Does your risk management strategy take into account the political stability and oil-shock resistance of the countries from which you receive supplies?
A recent report from insurance company FM Global identifies the greatest risk to a company's supply chain, whether the risk comes from the location of the project or the location of the supplier.
In FM Global's 2015 Resilience Index, Norway achieved the top spot with high scores for gross domestic product per capita, low historical exposure to natural hazards and perceptions of good corruption controls. Taiwan rose 52 places from 89th last year to 37th this year, due to significant improvements in natural hazard risk management and fire risk management.
Venezuela held the lowest ranking for supply-chain resilience.
“Any company that has supply chain dependencies within countries that are listed in the Resilience Index may discover that they have some potential vulnerabilities in their supply chain that they were not aware of,” says Steven Zenofsky, a spokesman for FM Global.
“Whether you're a manufacturer or whether you rely on supplies coming from these countries, or you're supplying to these countries, it's all applicable.”
The FM Global index combines data on each included country's GDP per capita, oil consumption, World Bank World Governance Indicators and the World Economic Forum's Global Competitiveness Report. It also includes data about risk-quality drivers collected by FM Global's property risk engineers.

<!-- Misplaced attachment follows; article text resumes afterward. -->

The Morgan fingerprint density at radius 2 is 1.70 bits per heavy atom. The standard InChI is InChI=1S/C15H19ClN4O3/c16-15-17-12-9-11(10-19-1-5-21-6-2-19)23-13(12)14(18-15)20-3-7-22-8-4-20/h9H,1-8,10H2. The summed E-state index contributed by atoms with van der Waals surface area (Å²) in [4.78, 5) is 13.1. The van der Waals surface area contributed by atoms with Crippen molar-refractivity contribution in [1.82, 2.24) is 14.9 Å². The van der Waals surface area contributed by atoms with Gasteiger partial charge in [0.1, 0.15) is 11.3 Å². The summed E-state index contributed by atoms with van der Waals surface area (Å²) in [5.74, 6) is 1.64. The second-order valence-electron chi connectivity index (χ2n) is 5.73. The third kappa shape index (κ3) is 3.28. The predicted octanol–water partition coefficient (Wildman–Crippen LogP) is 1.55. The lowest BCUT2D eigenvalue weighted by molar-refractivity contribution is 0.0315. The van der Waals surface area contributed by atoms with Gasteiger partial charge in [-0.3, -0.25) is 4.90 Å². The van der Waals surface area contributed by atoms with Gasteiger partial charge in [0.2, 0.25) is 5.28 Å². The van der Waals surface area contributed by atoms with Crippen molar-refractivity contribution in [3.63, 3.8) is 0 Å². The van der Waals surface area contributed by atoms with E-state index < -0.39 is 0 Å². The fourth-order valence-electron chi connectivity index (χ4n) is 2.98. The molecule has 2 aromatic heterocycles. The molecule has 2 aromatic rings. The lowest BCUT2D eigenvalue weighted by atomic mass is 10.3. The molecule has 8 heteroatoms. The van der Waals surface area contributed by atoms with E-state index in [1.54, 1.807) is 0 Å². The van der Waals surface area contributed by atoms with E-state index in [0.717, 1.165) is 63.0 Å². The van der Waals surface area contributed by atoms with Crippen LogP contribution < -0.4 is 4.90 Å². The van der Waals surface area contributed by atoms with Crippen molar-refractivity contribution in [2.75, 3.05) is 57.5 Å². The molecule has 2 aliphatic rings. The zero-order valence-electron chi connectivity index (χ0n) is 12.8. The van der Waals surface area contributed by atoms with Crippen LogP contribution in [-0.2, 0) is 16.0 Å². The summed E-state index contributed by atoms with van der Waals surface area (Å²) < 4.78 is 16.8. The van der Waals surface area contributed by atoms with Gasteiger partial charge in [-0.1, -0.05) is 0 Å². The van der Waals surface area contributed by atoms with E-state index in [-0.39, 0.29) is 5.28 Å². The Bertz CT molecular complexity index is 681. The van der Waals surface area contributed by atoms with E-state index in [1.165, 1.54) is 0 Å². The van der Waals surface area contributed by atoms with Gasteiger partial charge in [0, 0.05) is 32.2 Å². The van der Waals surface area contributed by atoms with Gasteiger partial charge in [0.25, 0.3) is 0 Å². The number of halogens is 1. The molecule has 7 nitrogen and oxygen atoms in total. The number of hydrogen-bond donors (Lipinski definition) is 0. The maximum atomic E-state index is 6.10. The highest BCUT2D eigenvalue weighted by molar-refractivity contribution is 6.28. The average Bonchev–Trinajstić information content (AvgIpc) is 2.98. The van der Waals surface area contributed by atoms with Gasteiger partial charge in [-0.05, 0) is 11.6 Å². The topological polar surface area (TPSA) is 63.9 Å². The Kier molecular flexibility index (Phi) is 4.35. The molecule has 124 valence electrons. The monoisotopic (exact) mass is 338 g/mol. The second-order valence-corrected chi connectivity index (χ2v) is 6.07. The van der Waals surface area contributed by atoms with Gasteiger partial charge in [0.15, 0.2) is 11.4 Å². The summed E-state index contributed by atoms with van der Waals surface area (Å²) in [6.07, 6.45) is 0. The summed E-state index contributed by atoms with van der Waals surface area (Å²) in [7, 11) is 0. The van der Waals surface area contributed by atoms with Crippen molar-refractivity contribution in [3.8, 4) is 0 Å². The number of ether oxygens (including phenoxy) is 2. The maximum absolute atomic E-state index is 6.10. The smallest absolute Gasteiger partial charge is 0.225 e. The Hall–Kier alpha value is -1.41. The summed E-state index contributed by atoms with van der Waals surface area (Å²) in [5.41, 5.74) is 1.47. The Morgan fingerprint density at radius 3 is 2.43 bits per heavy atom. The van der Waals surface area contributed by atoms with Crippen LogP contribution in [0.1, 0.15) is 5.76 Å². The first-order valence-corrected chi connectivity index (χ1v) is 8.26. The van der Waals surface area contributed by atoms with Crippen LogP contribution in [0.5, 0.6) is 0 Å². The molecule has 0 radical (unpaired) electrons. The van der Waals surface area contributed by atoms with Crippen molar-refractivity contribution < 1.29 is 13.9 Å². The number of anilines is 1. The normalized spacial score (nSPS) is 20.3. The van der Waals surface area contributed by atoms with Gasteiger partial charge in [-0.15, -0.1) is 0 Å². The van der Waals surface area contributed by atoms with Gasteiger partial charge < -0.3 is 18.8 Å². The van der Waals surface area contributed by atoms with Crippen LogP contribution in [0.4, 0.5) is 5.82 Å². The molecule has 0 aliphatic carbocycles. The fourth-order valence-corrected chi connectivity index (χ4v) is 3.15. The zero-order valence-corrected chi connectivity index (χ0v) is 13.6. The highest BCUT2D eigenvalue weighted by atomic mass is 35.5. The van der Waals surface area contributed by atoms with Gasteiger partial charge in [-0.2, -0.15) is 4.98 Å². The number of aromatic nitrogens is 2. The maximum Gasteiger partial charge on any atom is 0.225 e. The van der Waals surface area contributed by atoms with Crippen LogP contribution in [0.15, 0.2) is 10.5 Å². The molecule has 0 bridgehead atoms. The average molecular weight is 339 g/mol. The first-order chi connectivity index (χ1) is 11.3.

Norway has a considerable petroleum and petroleum products trade, which supports a strong economy and the world's largest sovereign wealth fund, specifically designed to protect the country from instability in the international petroleum economy.
Taiwan is well-known for its susceptibility to natural disasters, experiencing three typhoons and two earthquakes in 2013 alone. FM Global researchers found that its ranking for commitment to natural-hazard risk improvement rose from last place in 2014 to 109th this year, jumping 21 places.
The data does not incorporate all potential risks, says Zenofsky.
Norway, with its long natural coastline, and Taiwan, an island, would both face risks from projected sea level rises possibly resulting from global climate change. The possibility of sea level rise does not factor into FM Global's index.
Results for the countries that supply significant construction materials are particularly revealing. For example, steel products represent different supply chain risks if they come from Canada, ranked 8th in the FM Global report, or from South Korea, which ranked 70th.
Similarly, cement imports from China, the three regions of which rank 63, 64, and 69, appear favorably compared to imports from India, in 119th place, and Indonesia, ranked 106.
Zenofsky adds that there is room for improvement in Norway's score, particularly in fire-risk improvement commitment.
Anyone seeking lower fire risk for suppliers or projects, he says, should ask themselves, “How well protected is that business against fire? Does it have automatic fire sprinklers? What type of property protection practices does it have in place? How was the building constructed? I would suggest that, when you're evaluating your suppliers, that would be a core element of evaluating supply-chain resilience.”